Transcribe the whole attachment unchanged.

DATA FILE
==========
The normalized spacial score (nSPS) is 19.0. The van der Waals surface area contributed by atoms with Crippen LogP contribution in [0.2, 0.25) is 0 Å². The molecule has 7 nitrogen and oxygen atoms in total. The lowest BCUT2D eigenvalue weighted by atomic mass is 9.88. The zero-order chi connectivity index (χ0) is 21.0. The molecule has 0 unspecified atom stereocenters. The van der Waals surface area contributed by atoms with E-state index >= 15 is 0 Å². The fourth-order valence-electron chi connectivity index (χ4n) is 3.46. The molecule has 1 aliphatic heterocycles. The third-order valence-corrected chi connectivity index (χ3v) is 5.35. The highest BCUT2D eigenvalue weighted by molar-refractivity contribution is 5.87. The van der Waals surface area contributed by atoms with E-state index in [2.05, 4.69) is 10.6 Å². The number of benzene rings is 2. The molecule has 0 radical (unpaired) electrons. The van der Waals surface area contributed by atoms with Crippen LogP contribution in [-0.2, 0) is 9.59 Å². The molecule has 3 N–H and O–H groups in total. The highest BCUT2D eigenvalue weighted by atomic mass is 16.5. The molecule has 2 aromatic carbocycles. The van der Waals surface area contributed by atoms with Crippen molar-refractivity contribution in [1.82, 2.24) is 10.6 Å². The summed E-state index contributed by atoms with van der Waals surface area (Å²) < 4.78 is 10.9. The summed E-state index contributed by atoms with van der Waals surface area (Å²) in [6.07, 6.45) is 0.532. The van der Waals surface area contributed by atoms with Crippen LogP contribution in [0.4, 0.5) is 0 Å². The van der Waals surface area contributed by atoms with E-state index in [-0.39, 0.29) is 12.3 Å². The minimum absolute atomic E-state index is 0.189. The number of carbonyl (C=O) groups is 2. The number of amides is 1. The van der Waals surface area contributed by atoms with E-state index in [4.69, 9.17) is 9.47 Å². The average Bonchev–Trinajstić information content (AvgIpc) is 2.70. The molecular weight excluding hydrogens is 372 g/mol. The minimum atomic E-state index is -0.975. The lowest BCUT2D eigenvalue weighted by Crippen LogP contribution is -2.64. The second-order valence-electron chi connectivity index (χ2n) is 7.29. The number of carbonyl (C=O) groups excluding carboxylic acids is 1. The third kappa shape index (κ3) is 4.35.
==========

The normalized spacial score (nSPS) is 19.0. The van der Waals surface area contributed by atoms with Crippen LogP contribution in [0.2, 0.25) is 0 Å². The molecule has 7 nitrogen and oxygen atoms in total. The lowest BCUT2D eigenvalue weighted by atomic mass is 9.88. The zero-order chi connectivity index (χ0) is 21.0. The molecule has 0 unspecified atom stereocenters. The van der Waals surface area contributed by atoms with E-state index >= 15 is 0 Å². The fourth-order valence-electron chi connectivity index (χ4n) is 3.46. The molecule has 1 aliphatic heterocycles. The third-order valence-corrected chi connectivity index (χ3v) is 5.35. The highest BCUT2D eigenvalue weighted by molar-refractivity contribution is 5.87. The van der Waals surface area contributed by atoms with E-state index in [2.05, 4.69) is 10.6 Å². The number of benzene rings is 2. The molecule has 0 radical (unpaired) electrons. The van der Waals surface area contributed by atoms with Crippen LogP contribution in [-0.2, 0) is 9.59 Å². The molecule has 3 N–H and O–H groups in total. The highest BCUT2D eigenvalue weighted by atomic mass is 16.5. The molecule has 2 aromatic carbocycles. The van der Waals surface area contributed by atoms with Crippen molar-refractivity contribution in [1.82, 2.24) is 10.6 Å². The summed E-state index contributed by atoms with van der Waals surface area (Å²) < 4.78 is 10.9. The summed E-state index contributed by atoms with van der Waals surface area (Å²) in [6.07, 6.45) is 0.532. The van der Waals surface area contributed by atoms with Crippen LogP contribution in [0.4, 0.5) is 0 Å². The van der Waals surface area contributed by atoms with E-state index in [-0.39, 0.29) is 12.3 Å². The minimum absolute atomic E-state index is 0.189. The number of carbonyl (C=O) groups is 2. The number of amides is 1. The van der Waals surface area contributed by atoms with E-state index in [4.69, 9.17) is 9.47 Å². The average Bonchev–Trinajstić information content (AvgIpc) is 2.70. The molecular weight excluding hydrogens is 372 g/mol. The minimum atomic E-state index is -0.975. The lowest BCUT2D eigenvalue weighted by Crippen LogP contribution is -2.64. The second-order valence-electron chi connectivity index (χ2n) is 7.29. The number of carbonyl (C=O) groups excluding carboxylic acids is 1. The third kappa shape index (κ3) is 4.35.